Artists Space’s Books & Talks venue, which opened in Tribeca last year, is home to a tastefully curated bookshop, has hosted numerous talks, screenings and discussions, and served as a studio for Peter Fend. Soon it will present its first fully fledged exhibition. On the evening of May 10, it opens “Documenting Cadere: 1972–1978,” which looks at the life and travels of the Polish-born artist André Cadere (1934–78), who’s best known for the thin, striped cylindrical sculptures he called Barres de Bois Rond—”round bars of wood.”
The show, which originated at Modern Art Oxford, in England, was organized by Lynda Morris, and focuses on “work [that] was often realized through public walks or provocative appearances at exhibition openings.” It will include documentation, correspondance and interviews. Here’s a bit from the tantalizing news release:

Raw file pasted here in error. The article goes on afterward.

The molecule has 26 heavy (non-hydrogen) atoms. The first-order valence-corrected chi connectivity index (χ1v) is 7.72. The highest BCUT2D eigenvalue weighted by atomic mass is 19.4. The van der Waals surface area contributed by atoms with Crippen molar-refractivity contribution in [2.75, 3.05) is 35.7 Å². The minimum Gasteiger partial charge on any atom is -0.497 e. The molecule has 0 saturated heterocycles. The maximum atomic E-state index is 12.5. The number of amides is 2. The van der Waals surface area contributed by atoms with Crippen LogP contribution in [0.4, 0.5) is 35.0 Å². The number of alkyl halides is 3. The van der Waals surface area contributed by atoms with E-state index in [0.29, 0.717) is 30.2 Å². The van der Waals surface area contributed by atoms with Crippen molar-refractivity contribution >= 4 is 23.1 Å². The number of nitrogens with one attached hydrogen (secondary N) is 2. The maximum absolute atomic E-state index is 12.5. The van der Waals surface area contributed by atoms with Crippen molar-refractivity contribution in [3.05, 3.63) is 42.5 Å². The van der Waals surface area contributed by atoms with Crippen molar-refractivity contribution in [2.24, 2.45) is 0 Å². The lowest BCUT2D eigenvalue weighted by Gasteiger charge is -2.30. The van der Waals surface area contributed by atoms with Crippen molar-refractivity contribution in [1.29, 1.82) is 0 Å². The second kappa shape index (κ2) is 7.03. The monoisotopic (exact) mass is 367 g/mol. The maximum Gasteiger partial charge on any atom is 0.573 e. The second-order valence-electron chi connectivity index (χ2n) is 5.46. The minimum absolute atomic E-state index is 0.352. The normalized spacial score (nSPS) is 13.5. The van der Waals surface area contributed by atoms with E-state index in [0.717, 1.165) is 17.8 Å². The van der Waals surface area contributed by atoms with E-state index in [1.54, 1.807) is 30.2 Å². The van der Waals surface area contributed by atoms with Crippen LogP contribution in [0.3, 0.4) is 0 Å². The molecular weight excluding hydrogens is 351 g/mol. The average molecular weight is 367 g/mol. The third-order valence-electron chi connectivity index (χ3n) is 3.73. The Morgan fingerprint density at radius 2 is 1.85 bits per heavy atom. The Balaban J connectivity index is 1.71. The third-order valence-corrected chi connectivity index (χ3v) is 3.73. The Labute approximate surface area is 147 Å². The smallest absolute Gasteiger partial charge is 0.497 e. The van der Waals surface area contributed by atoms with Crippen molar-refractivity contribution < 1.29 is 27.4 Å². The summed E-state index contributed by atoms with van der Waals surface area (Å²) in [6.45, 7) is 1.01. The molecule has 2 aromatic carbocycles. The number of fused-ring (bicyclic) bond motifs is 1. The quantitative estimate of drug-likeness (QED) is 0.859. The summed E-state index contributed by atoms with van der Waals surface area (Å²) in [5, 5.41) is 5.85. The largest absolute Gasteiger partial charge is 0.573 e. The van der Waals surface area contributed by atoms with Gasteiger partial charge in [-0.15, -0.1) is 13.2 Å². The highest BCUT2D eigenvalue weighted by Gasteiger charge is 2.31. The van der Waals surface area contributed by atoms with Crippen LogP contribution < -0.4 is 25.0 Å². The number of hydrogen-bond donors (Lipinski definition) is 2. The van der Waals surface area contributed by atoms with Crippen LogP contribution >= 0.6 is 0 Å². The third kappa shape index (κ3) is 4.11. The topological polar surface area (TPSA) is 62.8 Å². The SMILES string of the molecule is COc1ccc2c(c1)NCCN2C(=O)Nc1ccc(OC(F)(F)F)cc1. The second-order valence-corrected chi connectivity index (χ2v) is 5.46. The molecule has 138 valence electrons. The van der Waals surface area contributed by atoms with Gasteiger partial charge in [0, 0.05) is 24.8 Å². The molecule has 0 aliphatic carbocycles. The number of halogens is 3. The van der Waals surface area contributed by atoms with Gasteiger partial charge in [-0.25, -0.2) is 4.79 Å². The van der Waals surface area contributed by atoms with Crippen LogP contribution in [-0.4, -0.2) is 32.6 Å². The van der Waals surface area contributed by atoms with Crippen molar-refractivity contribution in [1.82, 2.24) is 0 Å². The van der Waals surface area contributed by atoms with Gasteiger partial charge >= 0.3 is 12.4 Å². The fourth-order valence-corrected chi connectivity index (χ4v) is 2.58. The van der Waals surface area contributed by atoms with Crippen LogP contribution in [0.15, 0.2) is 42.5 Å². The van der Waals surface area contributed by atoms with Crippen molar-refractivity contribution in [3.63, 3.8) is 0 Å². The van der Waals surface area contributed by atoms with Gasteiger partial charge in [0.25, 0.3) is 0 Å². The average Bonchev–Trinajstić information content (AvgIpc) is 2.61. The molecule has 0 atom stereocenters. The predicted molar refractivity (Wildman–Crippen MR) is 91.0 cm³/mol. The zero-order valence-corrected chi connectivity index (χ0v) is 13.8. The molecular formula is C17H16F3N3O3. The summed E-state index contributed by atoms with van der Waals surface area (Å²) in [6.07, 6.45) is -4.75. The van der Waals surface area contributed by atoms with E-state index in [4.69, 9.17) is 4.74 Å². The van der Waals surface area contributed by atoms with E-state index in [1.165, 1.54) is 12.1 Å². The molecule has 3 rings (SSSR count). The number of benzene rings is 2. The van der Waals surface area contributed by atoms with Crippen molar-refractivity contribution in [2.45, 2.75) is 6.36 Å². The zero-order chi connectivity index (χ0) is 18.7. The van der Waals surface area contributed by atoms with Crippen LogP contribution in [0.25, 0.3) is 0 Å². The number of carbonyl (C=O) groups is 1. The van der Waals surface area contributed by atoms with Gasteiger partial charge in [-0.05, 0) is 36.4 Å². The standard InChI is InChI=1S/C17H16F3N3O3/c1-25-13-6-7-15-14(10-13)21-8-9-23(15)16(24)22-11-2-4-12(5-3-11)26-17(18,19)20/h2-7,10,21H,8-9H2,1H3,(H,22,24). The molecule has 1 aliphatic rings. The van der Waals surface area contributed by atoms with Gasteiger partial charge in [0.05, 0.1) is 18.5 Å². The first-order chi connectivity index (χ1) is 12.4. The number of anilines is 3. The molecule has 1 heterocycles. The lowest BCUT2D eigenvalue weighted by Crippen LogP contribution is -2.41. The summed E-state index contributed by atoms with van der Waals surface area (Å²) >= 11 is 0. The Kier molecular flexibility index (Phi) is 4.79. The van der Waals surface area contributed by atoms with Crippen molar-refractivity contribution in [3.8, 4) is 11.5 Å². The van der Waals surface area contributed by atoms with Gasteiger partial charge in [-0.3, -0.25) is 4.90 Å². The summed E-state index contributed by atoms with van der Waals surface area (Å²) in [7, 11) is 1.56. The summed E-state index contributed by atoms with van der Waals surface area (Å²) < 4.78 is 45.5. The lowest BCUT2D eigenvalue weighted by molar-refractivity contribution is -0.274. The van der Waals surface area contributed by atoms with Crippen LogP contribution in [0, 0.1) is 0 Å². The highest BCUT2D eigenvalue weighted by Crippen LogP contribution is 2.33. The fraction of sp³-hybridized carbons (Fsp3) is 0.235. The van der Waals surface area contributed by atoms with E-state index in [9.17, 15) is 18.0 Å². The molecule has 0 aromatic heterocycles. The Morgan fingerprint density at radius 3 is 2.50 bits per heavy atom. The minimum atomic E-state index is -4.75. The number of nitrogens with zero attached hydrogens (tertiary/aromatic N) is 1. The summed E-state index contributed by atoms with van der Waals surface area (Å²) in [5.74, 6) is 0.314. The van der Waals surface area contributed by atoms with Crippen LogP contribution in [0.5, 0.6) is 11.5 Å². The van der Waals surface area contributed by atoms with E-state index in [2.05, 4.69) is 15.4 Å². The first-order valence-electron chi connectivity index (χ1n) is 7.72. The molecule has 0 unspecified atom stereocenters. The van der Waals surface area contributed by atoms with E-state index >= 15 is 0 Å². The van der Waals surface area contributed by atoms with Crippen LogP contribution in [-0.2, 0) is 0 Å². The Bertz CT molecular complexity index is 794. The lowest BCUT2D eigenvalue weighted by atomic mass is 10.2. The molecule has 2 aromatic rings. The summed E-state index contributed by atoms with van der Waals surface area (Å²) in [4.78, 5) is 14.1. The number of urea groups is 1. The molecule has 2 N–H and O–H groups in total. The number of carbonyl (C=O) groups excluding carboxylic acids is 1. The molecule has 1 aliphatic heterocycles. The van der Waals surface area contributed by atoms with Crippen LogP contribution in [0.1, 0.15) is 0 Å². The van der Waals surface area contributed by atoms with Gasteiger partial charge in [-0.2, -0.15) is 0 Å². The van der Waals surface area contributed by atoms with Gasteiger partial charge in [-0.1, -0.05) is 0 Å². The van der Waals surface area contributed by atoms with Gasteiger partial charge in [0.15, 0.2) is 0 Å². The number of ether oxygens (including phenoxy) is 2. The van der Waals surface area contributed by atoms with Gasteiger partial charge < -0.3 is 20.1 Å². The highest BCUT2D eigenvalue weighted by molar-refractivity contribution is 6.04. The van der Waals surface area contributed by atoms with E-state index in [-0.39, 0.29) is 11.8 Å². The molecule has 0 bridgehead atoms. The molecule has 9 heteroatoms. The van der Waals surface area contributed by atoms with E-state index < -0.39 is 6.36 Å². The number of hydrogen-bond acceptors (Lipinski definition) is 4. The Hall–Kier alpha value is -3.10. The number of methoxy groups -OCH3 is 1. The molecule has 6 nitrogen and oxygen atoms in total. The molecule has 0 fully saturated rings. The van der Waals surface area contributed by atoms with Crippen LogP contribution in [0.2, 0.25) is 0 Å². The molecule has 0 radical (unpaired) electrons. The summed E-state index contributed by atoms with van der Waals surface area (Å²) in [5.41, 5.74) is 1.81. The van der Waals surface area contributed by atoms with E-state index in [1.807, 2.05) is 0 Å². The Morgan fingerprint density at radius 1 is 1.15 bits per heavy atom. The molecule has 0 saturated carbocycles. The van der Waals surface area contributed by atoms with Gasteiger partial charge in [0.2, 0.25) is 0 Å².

Cadere undertook actions in cities across Europe and also in New York. His first visit to New York occurred in 1975, and further trips over the following three years saw Cadere exhibit work in galleries such as David Ebony Gallery, as well as in public spaces. In both 1976 and 1978, he presented a Barre de Bois Rond at locations such as a grocery store, a Chinese restaurant, and a model agency during afternoon walks along West Broadway. During his visits to the city Cadere met and engaged in dialogues with artists, gallerists and writers including Ian Wilson, Benjamin Buchloh, Ileana Sonnabend, Lawrence Weiner, Sarah Charlesworth and Sylvère Lotringer.
The show runs through July 7.
Meanwhile, Books & Talks is showing one of the Aaron Flint Jamison pieces for Artists Space’s great show, “Frozen Lakes,” which recently got extended. You have through next Sunday, March 31, to catch it.